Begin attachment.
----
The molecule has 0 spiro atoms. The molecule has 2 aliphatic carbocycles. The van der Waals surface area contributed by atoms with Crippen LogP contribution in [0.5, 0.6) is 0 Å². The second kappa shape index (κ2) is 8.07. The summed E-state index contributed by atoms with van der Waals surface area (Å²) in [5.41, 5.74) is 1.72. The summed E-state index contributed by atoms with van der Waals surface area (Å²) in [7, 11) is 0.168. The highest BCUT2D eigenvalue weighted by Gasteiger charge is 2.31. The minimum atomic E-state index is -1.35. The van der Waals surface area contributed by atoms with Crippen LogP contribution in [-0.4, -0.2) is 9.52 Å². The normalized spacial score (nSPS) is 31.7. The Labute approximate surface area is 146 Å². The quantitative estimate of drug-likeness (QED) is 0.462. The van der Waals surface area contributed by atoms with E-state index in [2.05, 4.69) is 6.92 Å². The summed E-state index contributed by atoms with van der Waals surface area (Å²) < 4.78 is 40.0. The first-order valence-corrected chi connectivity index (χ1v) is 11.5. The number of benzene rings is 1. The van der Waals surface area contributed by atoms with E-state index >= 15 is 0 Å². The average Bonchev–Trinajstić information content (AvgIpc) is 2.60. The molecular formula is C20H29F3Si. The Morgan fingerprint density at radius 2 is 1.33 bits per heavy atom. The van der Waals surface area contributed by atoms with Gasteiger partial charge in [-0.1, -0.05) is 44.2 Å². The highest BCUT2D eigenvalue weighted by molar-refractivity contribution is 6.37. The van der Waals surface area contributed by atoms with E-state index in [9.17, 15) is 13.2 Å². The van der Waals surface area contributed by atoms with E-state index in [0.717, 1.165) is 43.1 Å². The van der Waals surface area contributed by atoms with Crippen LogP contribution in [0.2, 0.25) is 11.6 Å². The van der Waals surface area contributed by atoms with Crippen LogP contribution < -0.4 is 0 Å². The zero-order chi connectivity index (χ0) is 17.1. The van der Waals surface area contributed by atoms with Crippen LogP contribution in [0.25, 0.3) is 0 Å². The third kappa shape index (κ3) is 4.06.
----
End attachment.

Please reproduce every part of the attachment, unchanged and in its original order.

The molecule has 0 spiro atoms. The molecule has 2 aliphatic carbocycles. The van der Waals surface area contributed by atoms with Crippen LogP contribution in [0.5, 0.6) is 0 Å². The second kappa shape index (κ2) is 8.07. The summed E-state index contributed by atoms with van der Waals surface area (Å²) in [5.41, 5.74) is 1.72. The summed E-state index contributed by atoms with van der Waals surface area (Å²) in [7, 11) is 0.168. The highest BCUT2D eigenvalue weighted by Gasteiger charge is 2.31. The minimum atomic E-state index is -1.35. The van der Waals surface area contributed by atoms with Crippen LogP contribution in [-0.4, -0.2) is 9.52 Å². The normalized spacial score (nSPS) is 31.7. The Labute approximate surface area is 146 Å². The quantitative estimate of drug-likeness (QED) is 0.462. The van der Waals surface area contributed by atoms with E-state index in [2.05, 4.69) is 6.92 Å². The summed E-state index contributed by atoms with van der Waals surface area (Å²) < 4.78 is 40.0. The first-order valence-corrected chi connectivity index (χ1v) is 11.5. The number of benzene rings is 1. The van der Waals surface area contributed by atoms with E-state index >= 15 is 0 Å². The average Bonchev–Trinajstić information content (AvgIpc) is 2.60. The molecular formula is C20H29F3Si. The Morgan fingerprint density at radius 2 is 1.33 bits per heavy atom. The van der Waals surface area contributed by atoms with Gasteiger partial charge in [-0.1, -0.05) is 44.2 Å². The highest BCUT2D eigenvalue weighted by molar-refractivity contribution is 6.37. The van der Waals surface area contributed by atoms with E-state index in [9.17, 15) is 13.2 Å². The van der Waals surface area contributed by atoms with E-state index in [0.717, 1.165) is 43.1 Å². The van der Waals surface area contributed by atoms with Crippen LogP contribution in [0.2, 0.25) is 11.6 Å². The van der Waals surface area contributed by atoms with Crippen LogP contribution < -0.4 is 0 Å². The zero-order chi connectivity index (χ0) is 17.1. The van der Waals surface area contributed by atoms with Crippen LogP contribution in [0.25, 0.3) is 0 Å². The third kappa shape index (κ3) is 4.06.